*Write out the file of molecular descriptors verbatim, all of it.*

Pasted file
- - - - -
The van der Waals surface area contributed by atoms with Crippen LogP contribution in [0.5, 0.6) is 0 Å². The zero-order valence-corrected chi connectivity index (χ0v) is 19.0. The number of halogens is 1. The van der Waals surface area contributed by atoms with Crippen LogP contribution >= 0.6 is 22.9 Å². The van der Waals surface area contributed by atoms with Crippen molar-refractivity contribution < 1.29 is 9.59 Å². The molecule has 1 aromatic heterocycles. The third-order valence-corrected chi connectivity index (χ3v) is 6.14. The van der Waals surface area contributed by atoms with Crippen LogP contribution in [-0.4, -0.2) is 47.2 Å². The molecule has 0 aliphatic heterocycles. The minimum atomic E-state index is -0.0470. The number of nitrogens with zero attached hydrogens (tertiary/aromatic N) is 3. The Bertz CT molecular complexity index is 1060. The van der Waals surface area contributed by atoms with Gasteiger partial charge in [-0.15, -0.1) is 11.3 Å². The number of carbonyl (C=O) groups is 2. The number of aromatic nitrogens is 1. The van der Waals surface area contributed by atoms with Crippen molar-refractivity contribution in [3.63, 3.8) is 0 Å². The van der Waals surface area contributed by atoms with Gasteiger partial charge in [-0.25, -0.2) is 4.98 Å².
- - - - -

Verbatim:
The van der Waals surface area contributed by atoms with Crippen LogP contribution in [0.5, 0.6) is 0 Å². The zero-order valence-corrected chi connectivity index (χ0v) is 19.0. The number of halogens is 1. The van der Waals surface area contributed by atoms with Crippen LogP contribution >= 0.6 is 22.9 Å². The van der Waals surface area contributed by atoms with Crippen molar-refractivity contribution < 1.29 is 9.59 Å². The molecule has 1 aromatic heterocycles. The third-order valence-corrected chi connectivity index (χ3v) is 6.14. The van der Waals surface area contributed by atoms with Crippen LogP contribution in [-0.4, -0.2) is 47.2 Å². The molecule has 0 aliphatic heterocycles. The minimum atomic E-state index is -0.0470. The number of nitrogens with zero attached hydrogens (tertiary/aromatic N) is 3. The Bertz CT molecular complexity index is 1060. The van der Waals surface area contributed by atoms with Gasteiger partial charge in [-0.15, -0.1) is 11.3 Å². The number of carbonyl (C=O) groups is 2. The number of aromatic nitrogens is 1. The van der Waals surface area contributed by atoms with Crippen molar-refractivity contribution in [3.63, 3.8) is 0 Å². The van der Waals surface area contributed by atoms with Gasteiger partial charge in [-0.25, -0.2) is 4.98 Å².